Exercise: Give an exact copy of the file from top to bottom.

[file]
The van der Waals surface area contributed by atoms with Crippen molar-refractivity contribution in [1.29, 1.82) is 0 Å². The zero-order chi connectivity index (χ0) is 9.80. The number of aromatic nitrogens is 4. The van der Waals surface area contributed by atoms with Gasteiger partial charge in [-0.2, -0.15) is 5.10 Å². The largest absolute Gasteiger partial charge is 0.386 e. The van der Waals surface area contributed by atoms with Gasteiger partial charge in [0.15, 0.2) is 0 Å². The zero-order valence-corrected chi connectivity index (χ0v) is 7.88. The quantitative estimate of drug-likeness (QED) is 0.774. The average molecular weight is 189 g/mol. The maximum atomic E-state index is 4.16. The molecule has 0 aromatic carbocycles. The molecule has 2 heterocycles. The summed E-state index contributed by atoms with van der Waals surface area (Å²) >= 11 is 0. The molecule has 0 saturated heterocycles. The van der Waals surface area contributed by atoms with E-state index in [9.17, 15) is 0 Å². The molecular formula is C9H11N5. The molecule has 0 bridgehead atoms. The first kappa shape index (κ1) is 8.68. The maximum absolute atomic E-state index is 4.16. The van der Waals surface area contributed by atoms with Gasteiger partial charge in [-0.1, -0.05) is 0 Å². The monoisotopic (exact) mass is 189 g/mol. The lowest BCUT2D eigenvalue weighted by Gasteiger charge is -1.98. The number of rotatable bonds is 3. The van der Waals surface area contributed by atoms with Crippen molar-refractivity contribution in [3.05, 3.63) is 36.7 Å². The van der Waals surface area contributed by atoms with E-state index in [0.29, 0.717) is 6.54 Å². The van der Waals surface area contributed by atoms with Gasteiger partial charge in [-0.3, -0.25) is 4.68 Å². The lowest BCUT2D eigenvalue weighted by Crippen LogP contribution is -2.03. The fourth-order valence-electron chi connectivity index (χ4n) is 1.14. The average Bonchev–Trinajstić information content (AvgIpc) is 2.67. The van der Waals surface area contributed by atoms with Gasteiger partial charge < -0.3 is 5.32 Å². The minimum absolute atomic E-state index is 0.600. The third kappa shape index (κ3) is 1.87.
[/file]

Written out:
The van der Waals surface area contributed by atoms with Crippen molar-refractivity contribution in [1.29, 1.82) is 0 Å². The zero-order chi connectivity index (χ0) is 9.80. The number of aromatic nitrogens is 4. The van der Waals surface area contributed by atoms with Gasteiger partial charge in [-0.2, -0.15) is 5.10 Å². The largest absolute Gasteiger partial charge is 0.386 e. The van der Waals surface area contributed by atoms with Gasteiger partial charge in [0.15, 0.2) is 0 Å². The zero-order valence-corrected chi connectivity index (χ0v) is 7.88. The quantitative estimate of drug-likeness (QED) is 0.774. The average molecular weight is 189 g/mol. The maximum atomic E-state index is 4.16. The molecule has 0 aromatic carbocycles. The molecule has 2 heterocycles. The summed E-state index contributed by atoms with van der Waals surface area (Å²) >= 11 is 0. The molecule has 0 saturated heterocycles. The van der Waals surface area contributed by atoms with E-state index in [9.17, 15) is 0 Å². The molecular formula is C9H11N5. The molecule has 0 bridgehead atoms. The first kappa shape index (κ1) is 8.68. The maximum absolute atomic E-state index is 4.16. The van der Waals surface area contributed by atoms with Gasteiger partial charge in [-0.1, -0.05) is 0 Å². The monoisotopic (exact) mass is 189 g/mol. The lowest BCUT2D eigenvalue weighted by Gasteiger charge is -1.98. The number of rotatable bonds is 3. The van der Waals surface area contributed by atoms with Crippen molar-refractivity contribution in [3.05, 3.63) is 36.7 Å². The van der Waals surface area contributed by atoms with E-state index in [0.29, 0.717) is 6.54 Å². The van der Waals surface area contributed by atoms with Gasteiger partial charge in [-0.3, -0.25) is 4.68 Å². The lowest BCUT2D eigenvalue weighted by Crippen LogP contribution is -2.03. The fourth-order valence-electron chi connectivity index (χ4n) is 1.14. The average Bonchev–Trinajstić information content (AvgIpc) is 2.67. The van der Waals surface area contributed by atoms with Gasteiger partial charge < -0.3 is 5.32 Å². The minimum absolute atomic E-state index is 0.600. The third kappa shape index (κ3) is 1.87.